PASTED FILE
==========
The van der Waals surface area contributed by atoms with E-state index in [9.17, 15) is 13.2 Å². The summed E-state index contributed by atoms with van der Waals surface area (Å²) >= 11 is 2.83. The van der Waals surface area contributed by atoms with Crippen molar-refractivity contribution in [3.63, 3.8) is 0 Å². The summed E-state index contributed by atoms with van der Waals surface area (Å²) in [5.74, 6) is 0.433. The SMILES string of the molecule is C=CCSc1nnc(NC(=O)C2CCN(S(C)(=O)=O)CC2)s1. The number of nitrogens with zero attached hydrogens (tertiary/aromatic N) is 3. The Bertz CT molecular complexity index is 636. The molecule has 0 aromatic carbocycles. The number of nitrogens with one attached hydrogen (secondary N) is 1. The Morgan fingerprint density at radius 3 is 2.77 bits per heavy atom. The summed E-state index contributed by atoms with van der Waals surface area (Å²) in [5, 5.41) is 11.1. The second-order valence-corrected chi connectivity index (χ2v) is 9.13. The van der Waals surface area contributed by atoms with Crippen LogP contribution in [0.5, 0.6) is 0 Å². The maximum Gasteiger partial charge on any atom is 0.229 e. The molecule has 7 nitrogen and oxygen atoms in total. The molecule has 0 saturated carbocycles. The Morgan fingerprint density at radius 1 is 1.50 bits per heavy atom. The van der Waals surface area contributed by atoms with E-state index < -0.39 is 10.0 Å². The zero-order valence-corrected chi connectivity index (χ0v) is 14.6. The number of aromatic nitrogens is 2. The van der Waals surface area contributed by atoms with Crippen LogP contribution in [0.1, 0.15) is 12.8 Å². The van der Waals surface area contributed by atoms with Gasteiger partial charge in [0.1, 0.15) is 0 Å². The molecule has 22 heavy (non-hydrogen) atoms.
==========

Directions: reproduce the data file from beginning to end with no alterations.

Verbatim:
The van der Waals surface area contributed by atoms with E-state index in [9.17, 15) is 13.2 Å². The summed E-state index contributed by atoms with van der Waals surface area (Å²) >= 11 is 2.83. The van der Waals surface area contributed by atoms with Crippen molar-refractivity contribution in [3.63, 3.8) is 0 Å². The summed E-state index contributed by atoms with van der Waals surface area (Å²) in [5.74, 6) is 0.433. The SMILES string of the molecule is C=CCSc1nnc(NC(=O)C2CCN(S(C)(=O)=O)CC2)s1. The number of nitrogens with zero attached hydrogens (tertiary/aromatic N) is 3. The Bertz CT molecular complexity index is 636. The molecule has 0 aromatic carbocycles. The number of nitrogens with one attached hydrogen (secondary N) is 1. The Morgan fingerprint density at radius 3 is 2.77 bits per heavy atom. The summed E-state index contributed by atoms with van der Waals surface area (Å²) in [5, 5.41) is 11.1. The second-order valence-corrected chi connectivity index (χ2v) is 9.13. The van der Waals surface area contributed by atoms with Crippen LogP contribution in [0.5, 0.6) is 0 Å². The maximum Gasteiger partial charge on any atom is 0.229 e. The molecule has 7 nitrogen and oxygen atoms in total. The molecule has 0 saturated carbocycles. The Morgan fingerprint density at radius 1 is 1.50 bits per heavy atom. The van der Waals surface area contributed by atoms with E-state index < -0.39 is 10.0 Å². The zero-order valence-corrected chi connectivity index (χ0v) is 14.6. The number of aromatic nitrogens is 2. The van der Waals surface area contributed by atoms with Crippen LogP contribution in [0.1, 0.15) is 12.8 Å². The van der Waals surface area contributed by atoms with Gasteiger partial charge in [0.1, 0.15) is 0 Å². The molecule has 22 heavy (non-hydrogen) atoms.